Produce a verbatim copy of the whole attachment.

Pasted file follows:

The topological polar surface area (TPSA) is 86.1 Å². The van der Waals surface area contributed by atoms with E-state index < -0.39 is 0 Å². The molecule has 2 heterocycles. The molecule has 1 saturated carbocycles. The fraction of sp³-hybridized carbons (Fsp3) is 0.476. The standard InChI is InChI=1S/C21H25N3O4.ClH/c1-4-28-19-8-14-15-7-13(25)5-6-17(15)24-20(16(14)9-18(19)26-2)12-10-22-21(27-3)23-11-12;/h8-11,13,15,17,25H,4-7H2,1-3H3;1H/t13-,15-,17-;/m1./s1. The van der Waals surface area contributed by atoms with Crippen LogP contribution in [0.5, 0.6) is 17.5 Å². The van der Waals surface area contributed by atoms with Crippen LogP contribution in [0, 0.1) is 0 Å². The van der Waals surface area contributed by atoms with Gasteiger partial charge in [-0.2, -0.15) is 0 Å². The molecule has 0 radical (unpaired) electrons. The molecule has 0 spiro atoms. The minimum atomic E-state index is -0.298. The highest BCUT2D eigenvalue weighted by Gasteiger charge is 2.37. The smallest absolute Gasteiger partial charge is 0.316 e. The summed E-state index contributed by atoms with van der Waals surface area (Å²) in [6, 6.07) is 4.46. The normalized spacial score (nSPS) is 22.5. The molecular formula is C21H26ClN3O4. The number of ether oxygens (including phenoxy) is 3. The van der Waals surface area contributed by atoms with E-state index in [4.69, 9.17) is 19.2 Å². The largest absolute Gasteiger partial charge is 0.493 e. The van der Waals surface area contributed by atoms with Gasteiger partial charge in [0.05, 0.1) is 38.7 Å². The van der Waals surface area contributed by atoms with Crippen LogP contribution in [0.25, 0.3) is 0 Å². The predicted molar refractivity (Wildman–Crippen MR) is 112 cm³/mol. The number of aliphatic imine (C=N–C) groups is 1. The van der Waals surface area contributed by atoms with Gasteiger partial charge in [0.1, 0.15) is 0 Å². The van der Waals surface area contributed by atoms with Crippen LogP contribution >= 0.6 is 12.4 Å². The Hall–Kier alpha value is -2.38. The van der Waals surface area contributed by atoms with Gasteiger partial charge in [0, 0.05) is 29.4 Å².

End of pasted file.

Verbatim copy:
The topological polar surface area (TPSA) is 86.1 Å². The van der Waals surface area contributed by atoms with E-state index < -0.39 is 0 Å². The molecule has 2 heterocycles. The molecule has 1 saturated carbocycles. The fraction of sp³-hybridized carbons (Fsp3) is 0.476. The standard InChI is InChI=1S/C21H25N3O4.ClH/c1-4-28-19-8-14-15-7-13(25)5-6-17(15)24-20(16(14)9-18(19)26-2)12-10-22-21(27-3)23-11-12;/h8-11,13,15,17,25H,4-7H2,1-3H3;1H/t13-,15-,17-;/m1./s1. The van der Waals surface area contributed by atoms with Crippen LogP contribution in [0.5, 0.6) is 17.5 Å². The van der Waals surface area contributed by atoms with Crippen LogP contribution in [0, 0.1) is 0 Å². The van der Waals surface area contributed by atoms with Gasteiger partial charge in [-0.2, -0.15) is 0 Å². The molecule has 0 radical (unpaired) electrons. The molecule has 0 spiro atoms. The minimum atomic E-state index is -0.298. The highest BCUT2D eigenvalue weighted by Gasteiger charge is 2.37. The smallest absolute Gasteiger partial charge is 0.316 e. The summed E-state index contributed by atoms with van der Waals surface area (Å²) in [6, 6.07) is 4.46. The normalized spacial score (nSPS) is 22.5. The molecular formula is C21H26ClN3O4. The number of ether oxygens (including phenoxy) is 3. The van der Waals surface area contributed by atoms with E-state index in [4.69, 9.17) is 19.2 Å². The largest absolute Gasteiger partial charge is 0.493 e. The van der Waals surface area contributed by atoms with Gasteiger partial charge in [0.05, 0.1) is 38.7 Å². The van der Waals surface area contributed by atoms with Crippen LogP contribution in [0.25, 0.3) is 0 Å². The predicted molar refractivity (Wildman–Crippen MR) is 112 cm³/mol. The number of aliphatic imine (C=N–C) groups is 1. The van der Waals surface area contributed by atoms with Gasteiger partial charge in [0.1, 0.15) is 0 Å². The van der Waals surface area contributed by atoms with Crippen LogP contribution >= 0.6 is 12.4 Å². The Hall–Kier alpha value is -2.38. The van der Waals surface area contributed by atoms with Gasteiger partial charge in [0, 0.05) is 29.4 Å².